Inflammatory bowel disease and colon cancer.
Jawad N., Direkze N., Leedham SJ.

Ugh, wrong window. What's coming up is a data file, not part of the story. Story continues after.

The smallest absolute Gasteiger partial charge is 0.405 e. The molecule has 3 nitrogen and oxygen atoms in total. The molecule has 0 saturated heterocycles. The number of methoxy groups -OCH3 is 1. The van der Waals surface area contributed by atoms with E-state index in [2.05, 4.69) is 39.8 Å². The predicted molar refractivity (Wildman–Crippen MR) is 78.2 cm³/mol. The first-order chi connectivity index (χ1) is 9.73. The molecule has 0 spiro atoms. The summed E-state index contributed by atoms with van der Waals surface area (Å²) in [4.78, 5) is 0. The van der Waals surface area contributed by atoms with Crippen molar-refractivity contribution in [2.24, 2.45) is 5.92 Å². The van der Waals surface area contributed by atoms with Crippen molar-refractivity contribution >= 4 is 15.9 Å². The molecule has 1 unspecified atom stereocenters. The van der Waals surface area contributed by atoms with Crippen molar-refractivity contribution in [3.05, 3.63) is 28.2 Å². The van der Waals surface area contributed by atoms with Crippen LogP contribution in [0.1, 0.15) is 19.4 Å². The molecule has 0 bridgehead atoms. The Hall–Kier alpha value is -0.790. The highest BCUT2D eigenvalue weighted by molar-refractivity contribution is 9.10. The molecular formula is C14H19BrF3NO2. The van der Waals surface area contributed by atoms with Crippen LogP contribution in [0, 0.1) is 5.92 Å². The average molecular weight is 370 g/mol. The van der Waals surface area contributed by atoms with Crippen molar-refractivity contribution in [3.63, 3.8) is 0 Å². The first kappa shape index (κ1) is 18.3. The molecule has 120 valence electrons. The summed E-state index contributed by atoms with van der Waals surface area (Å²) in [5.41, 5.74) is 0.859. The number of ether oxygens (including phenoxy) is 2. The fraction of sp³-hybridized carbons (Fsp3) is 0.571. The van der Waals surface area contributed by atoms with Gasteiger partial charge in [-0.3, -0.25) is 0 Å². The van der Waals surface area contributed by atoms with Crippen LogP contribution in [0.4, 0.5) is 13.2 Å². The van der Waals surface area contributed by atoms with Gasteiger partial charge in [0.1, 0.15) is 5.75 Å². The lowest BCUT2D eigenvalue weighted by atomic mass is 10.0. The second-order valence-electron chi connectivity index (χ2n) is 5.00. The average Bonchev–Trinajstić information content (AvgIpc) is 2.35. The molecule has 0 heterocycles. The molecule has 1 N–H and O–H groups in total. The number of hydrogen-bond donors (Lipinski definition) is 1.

The inflammatory bowel diseases (IBD); Crohn's and Ulcerative colitis, result from an altered host response to intestinal flora. Recurrent inflammation with ulceration and tissue restitution confers an increased risk of cancer in both UC and Crohns, and genome wide searches have identified a number of disease susceptibility alleles. The carcinogenesis pathway in colitis-associated colorectal cancer (CACRC) is less clearly understood than it's sporadic counterpart. Clonal ordering experiments have indicated the order and timing of chromosomal instability and common genetic mutations. Epigenetic changes such as DNA methylation and histone modification are thought to play an increasingly important role in inflammation induced carcinogenesis. Clonal expansion of procarcinogenic mutations can lead to large fields of mutant tissue from which colitis associated cancers can arise (field cancerisation). Endoscopic screening is the mainstay of surveillance in high-risk patients although the development of appropriate, clinically applicable biomarkers remains a research priority. Despite the expanding field of biological therapy in inflammatory bowel disease the ASA compounds remain the best-studied and most efficacious chemopreventive agents. Colitis associated CRC appears to have a different aetiology, carcinogenesis pathway and clinical course to its sporadic counterpart. Further research including long-term follow up of patient cohorts taking biological therapies will improve the detection and treatment of these important, inflammation-induced malignancies.